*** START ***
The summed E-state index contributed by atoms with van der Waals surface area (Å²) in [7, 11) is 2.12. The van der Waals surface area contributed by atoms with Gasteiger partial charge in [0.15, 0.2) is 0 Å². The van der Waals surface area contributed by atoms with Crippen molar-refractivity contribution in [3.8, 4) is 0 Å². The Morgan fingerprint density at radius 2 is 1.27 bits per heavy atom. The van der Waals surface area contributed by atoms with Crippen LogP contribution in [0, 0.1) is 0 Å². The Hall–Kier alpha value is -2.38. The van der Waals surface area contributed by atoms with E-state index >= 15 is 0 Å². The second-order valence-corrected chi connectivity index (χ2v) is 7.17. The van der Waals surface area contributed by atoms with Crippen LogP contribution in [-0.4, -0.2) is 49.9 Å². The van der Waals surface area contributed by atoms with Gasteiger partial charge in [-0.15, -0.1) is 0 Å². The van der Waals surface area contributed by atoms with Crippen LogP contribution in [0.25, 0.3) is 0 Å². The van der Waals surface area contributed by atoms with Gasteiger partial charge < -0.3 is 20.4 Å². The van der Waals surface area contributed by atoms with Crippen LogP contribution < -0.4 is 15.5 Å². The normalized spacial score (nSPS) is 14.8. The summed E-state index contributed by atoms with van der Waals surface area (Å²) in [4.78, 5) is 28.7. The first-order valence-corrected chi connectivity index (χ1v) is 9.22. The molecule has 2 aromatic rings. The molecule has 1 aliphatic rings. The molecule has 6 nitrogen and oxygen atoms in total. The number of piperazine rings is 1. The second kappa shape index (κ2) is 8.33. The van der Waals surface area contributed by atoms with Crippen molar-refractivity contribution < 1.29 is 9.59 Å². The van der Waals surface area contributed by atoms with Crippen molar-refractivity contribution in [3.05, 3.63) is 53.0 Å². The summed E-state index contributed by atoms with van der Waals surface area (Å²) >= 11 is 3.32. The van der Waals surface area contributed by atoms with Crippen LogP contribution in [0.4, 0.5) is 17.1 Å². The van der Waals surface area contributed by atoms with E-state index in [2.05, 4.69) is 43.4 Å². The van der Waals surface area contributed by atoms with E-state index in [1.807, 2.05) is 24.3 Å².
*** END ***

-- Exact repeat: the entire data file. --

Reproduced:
The summed E-state index contributed by atoms with van der Waals surface area (Å²) in [7, 11) is 2.12. The van der Waals surface area contributed by atoms with Gasteiger partial charge in [0.15, 0.2) is 0 Å². The van der Waals surface area contributed by atoms with Crippen molar-refractivity contribution in [3.8, 4) is 0 Å². The Morgan fingerprint density at radius 2 is 1.27 bits per heavy atom. The van der Waals surface area contributed by atoms with Crippen LogP contribution in [0, 0.1) is 0 Å². The Hall–Kier alpha value is -2.38. The van der Waals surface area contributed by atoms with E-state index >= 15 is 0 Å². The second-order valence-corrected chi connectivity index (χ2v) is 7.17. The van der Waals surface area contributed by atoms with Crippen LogP contribution in [-0.4, -0.2) is 49.9 Å². The van der Waals surface area contributed by atoms with Gasteiger partial charge in [-0.15, -0.1) is 0 Å². The van der Waals surface area contributed by atoms with Crippen LogP contribution in [0.25, 0.3) is 0 Å². The van der Waals surface area contributed by atoms with Gasteiger partial charge < -0.3 is 20.4 Å². The van der Waals surface area contributed by atoms with Crippen LogP contribution < -0.4 is 15.5 Å². The normalized spacial score (nSPS) is 14.8. The summed E-state index contributed by atoms with van der Waals surface area (Å²) in [4.78, 5) is 28.7. The first-order valence-corrected chi connectivity index (χ1v) is 9.22. The molecule has 2 aromatic rings. The molecule has 1 aliphatic rings. The molecule has 6 nitrogen and oxygen atoms in total. The number of piperazine rings is 1. The second kappa shape index (κ2) is 8.33. The van der Waals surface area contributed by atoms with Crippen molar-refractivity contribution < 1.29 is 9.59 Å². The van der Waals surface area contributed by atoms with Crippen molar-refractivity contribution in [3.05, 3.63) is 53.0 Å². The summed E-state index contributed by atoms with van der Waals surface area (Å²) >= 11 is 3.32. The van der Waals surface area contributed by atoms with Crippen LogP contribution in [0.4, 0.5) is 17.1 Å². The van der Waals surface area contributed by atoms with E-state index in [2.05, 4.69) is 43.4 Å². The van der Waals surface area contributed by atoms with E-state index in [1.807, 2.05) is 24.3 Å².